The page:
“Oh, that-that’s cool.” Peter answered, and you wanted to start crying again. Here he was, acting like nothing had ever happened, not your escape, not the fight, not even the Liz thing. Like he didn’t even know you. Peter sat down on the arm chair, and started watching the movie with you. He had seen it before, you had made him because it was one of you favorites. Your only focus was on not looking at Peter. You didn’t know how many more brutal hits you could take. You could feel him staring at you, and it was all becoming a little too difficult. You were about to make an excuse about having to go home when May’s phone buzzed with a text.
“Shoot, they need me down-town to cover a grave yard shift for someone.” She said, jumping off the couch and grabbing her keys. You got up to go, but May blocked the door from you.
“Tony said that they got a mission call, and he wants you to stay here because you’re hurt,” Peter’s eyebrows knitted together in concern and guilt. “and he told Peter to not worry about coming in. Whatever that means.” She showed you her phone to prove, and your shoulders sank in defeat. May said goodbye to both of you, and you fell back on the couch. After about 10 minutes of neither of you saying anything, you got up, and walked out the door. Peter shot up after you.
“Y/N! Y/N!” You heard as you walked out of the apartment complex and into the rain. You were almost instantly drenched, but you continued to walk until you felt someone grab your arm. You whipped around in alarm, but all you saw was Peter’s face, with his drenched hair dangling in front of his eyes. You got the urge to move them back into place, and you shook your head, trying to ignore the electricity you felt at his touch.
“What?” You said, your voice cracking slightly.
“Where are you going? Mr. Stark told you to stay here!” Peter said, shaking his head to clear the water out of his eyes. You bit your lip so you wouldn’t smile.
“Well, I honestly don’t care what Tony says, and I really don’t want to bother you!” You shouted through the downpour. You shook Peter’s hand off your arm, and started walking again. You had only made it a couple paces when you felt someone’s arms wrap around your waist, picking you up.
“Peter, stop! Put me down, right now!” You yelled, trying to kick out of his grasp. You cursed his powers, because there was no way he could have done this before the spider bite.
“Mr. Stark told you to stay here! Plus, what will Aunt May think when she comes back and your gone?”
“I don’t care! Put me down!” You said, trying to ignore the building pain in your side. Peter walked into the alley beneath his window, and shot a web to the fire escape, pulling you up with him. You held in a cry as he held your side. When you got to his window, he let go, and you started running, trying to get far enough away so you could zap back into the Tower. You were about ready to zap, but one of Peter’s webs caught your back, preventing you from running any further.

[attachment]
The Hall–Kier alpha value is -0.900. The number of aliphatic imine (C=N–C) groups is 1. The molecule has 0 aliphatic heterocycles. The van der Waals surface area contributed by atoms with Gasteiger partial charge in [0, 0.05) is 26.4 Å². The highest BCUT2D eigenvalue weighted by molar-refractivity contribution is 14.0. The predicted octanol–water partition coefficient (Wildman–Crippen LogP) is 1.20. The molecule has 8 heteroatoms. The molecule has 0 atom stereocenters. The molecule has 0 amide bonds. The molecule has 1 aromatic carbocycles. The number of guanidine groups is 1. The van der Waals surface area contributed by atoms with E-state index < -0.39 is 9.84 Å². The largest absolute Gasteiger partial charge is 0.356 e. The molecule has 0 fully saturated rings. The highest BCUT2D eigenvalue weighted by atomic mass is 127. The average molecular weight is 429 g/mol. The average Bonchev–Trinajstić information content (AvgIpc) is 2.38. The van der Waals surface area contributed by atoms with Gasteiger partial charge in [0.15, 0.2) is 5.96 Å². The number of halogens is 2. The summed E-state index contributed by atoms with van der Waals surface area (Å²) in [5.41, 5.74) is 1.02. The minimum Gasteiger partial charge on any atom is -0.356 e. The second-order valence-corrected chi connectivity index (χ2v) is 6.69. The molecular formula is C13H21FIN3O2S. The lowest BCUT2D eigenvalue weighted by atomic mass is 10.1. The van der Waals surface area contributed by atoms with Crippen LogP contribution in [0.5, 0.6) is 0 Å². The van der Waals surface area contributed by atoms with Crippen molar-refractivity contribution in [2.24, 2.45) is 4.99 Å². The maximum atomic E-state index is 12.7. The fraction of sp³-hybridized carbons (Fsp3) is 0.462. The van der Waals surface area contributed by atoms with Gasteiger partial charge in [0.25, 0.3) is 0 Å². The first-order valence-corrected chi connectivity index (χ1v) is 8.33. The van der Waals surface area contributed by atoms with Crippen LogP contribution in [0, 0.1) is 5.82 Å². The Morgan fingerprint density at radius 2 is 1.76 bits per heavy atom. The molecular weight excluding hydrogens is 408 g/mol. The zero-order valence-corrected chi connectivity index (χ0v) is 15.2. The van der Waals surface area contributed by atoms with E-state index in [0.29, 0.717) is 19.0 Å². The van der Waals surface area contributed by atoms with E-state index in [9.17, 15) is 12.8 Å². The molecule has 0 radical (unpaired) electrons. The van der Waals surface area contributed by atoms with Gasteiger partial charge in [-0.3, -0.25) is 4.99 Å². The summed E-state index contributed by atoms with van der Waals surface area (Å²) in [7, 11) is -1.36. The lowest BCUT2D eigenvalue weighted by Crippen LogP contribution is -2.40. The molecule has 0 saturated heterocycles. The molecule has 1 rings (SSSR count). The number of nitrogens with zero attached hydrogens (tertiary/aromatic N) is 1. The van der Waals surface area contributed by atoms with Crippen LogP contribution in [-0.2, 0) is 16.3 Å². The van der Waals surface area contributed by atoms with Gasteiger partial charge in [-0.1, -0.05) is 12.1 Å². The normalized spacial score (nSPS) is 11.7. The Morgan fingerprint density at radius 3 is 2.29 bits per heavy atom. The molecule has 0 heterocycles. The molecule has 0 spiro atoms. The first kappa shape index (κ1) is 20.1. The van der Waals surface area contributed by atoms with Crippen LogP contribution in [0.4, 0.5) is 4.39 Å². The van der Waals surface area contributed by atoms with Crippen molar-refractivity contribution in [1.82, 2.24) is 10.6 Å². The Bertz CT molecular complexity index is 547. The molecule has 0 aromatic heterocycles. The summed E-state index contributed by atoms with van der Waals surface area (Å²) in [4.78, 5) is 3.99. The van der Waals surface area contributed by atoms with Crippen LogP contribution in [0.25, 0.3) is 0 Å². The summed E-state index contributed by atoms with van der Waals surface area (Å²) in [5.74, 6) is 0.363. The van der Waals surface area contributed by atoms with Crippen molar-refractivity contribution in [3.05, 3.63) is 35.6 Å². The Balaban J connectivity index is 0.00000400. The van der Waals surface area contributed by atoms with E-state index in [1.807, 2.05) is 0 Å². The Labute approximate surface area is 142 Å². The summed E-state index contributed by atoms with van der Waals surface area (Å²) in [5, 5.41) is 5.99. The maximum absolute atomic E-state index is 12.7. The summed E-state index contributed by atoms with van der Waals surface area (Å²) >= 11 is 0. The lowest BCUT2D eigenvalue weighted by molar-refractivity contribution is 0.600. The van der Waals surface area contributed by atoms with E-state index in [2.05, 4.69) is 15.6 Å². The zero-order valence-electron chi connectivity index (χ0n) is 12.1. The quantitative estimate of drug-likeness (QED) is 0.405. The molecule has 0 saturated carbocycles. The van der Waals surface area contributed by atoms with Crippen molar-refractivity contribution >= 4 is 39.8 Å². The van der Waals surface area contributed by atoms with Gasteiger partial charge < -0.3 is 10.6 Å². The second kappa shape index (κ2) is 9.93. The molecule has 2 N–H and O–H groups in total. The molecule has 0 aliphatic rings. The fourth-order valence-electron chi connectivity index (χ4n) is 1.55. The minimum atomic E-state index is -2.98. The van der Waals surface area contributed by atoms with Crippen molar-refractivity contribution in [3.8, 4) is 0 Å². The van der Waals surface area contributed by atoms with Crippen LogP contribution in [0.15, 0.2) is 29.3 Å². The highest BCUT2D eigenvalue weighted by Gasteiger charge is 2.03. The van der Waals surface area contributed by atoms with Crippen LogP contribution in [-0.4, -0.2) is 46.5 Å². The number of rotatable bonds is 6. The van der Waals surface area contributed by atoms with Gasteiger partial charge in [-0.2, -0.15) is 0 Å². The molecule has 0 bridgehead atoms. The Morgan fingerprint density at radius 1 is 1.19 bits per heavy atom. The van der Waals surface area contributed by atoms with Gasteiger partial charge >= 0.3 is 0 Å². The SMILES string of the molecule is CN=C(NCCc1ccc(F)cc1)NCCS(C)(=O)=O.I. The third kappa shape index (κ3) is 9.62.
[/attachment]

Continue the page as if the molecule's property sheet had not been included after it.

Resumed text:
I stared at Y/N running, and I grinned. She’s my best friend, and I missed her more than I could explain, but seeing her again just made me happy. And she didn’t look anxious or anything, like May said. I just wanted a chance to say sorry, but I chickened out.
Peter pulled the web back until he could pick you up again. You didn’t bother trying to fight, you were exhausted and freezing from the cold rain. He was smiling down at you, and a tear rolled down your cheek without his notice, This is how you wanted it to be, but you couldn’t shake the thought of Liz telling you that Peter hated you. He jumped through his open window, still holding you in his arms. You secretly marveled at his strength. He put you down, and you walked back into the front room without saying a word. Peter followed you, and watched you slump into the couch, defeated. He sat back in the armchair, watching you as you curled up and watched the movie again. Not saying a word.
A letter from Theodore Kaczynski to the authors of the book American Terrorist: Timothy McVeigh & the Oklahoma City Bombing.
I should begin by noting that the validity of my comments about McVeigh
is limited by the fact that I didn’t know him terribly well. We were
often put in the outdoor rec yard together in separate wire-mesh cages,
but I always spent most of the rec period running in a small oval,
because of the restricted area of the cages and consequently I had only
about 15 or 20 minutes of each rec period for talking with other
inmates. Also, I was at first reluctant to become friendly with McVeigh